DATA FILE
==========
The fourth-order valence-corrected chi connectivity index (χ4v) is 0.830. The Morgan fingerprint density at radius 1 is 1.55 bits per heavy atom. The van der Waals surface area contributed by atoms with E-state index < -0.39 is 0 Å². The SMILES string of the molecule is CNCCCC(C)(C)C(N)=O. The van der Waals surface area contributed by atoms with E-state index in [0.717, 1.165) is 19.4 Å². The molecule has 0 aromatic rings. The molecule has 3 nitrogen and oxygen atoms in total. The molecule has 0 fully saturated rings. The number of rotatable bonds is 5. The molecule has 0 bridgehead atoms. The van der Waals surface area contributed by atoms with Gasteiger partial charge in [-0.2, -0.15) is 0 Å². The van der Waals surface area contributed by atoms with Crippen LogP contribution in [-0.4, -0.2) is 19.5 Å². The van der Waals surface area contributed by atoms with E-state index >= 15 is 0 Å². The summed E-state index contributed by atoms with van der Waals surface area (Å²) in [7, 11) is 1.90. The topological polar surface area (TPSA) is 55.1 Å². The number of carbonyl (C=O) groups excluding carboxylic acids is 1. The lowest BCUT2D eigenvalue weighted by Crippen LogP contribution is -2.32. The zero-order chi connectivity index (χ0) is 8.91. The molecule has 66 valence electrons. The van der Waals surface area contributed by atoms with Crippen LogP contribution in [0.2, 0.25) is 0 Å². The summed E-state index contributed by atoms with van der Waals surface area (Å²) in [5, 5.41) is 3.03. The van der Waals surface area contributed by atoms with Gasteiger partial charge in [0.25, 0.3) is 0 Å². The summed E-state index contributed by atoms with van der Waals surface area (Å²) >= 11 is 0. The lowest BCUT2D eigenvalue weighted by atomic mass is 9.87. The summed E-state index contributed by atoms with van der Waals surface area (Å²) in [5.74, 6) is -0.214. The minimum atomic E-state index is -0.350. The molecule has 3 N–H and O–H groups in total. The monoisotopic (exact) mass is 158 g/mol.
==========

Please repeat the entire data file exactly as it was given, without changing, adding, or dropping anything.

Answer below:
The fourth-order valence-corrected chi connectivity index (χ4v) is 0.830. The Morgan fingerprint density at radius 1 is 1.55 bits per heavy atom. The van der Waals surface area contributed by atoms with E-state index < -0.39 is 0 Å². The SMILES string of the molecule is CNCCCC(C)(C)C(N)=O. The van der Waals surface area contributed by atoms with E-state index in [0.717, 1.165) is 19.4 Å². The molecule has 0 aromatic rings. The molecule has 3 nitrogen and oxygen atoms in total. The molecule has 0 fully saturated rings. The number of rotatable bonds is 5. The molecule has 0 bridgehead atoms. The van der Waals surface area contributed by atoms with Gasteiger partial charge in [-0.2, -0.15) is 0 Å². The van der Waals surface area contributed by atoms with Crippen LogP contribution in [-0.4, -0.2) is 19.5 Å². The van der Waals surface area contributed by atoms with E-state index >= 15 is 0 Å². The summed E-state index contributed by atoms with van der Waals surface area (Å²) in [7, 11) is 1.90. The topological polar surface area (TPSA) is 55.1 Å². The number of carbonyl (C=O) groups excluding carboxylic acids is 1. The lowest BCUT2D eigenvalue weighted by Crippen LogP contribution is -2.32. The zero-order chi connectivity index (χ0) is 8.91. The molecule has 66 valence electrons. The van der Waals surface area contributed by atoms with Crippen LogP contribution in [0.2, 0.25) is 0 Å². The summed E-state index contributed by atoms with van der Waals surface area (Å²) in [5, 5.41) is 3.03. The van der Waals surface area contributed by atoms with Gasteiger partial charge in [0.25, 0.3) is 0 Å². The summed E-state index contributed by atoms with van der Waals surface area (Å²) >= 11 is 0. The lowest BCUT2D eigenvalue weighted by atomic mass is 9.87. The summed E-state index contributed by atoms with van der Waals surface area (Å²) in [5.74, 6) is -0.214. The minimum atomic E-state index is -0.350. The molecule has 3 N–H and O–H groups in total. The monoisotopic (exact) mass is 158 g/mol.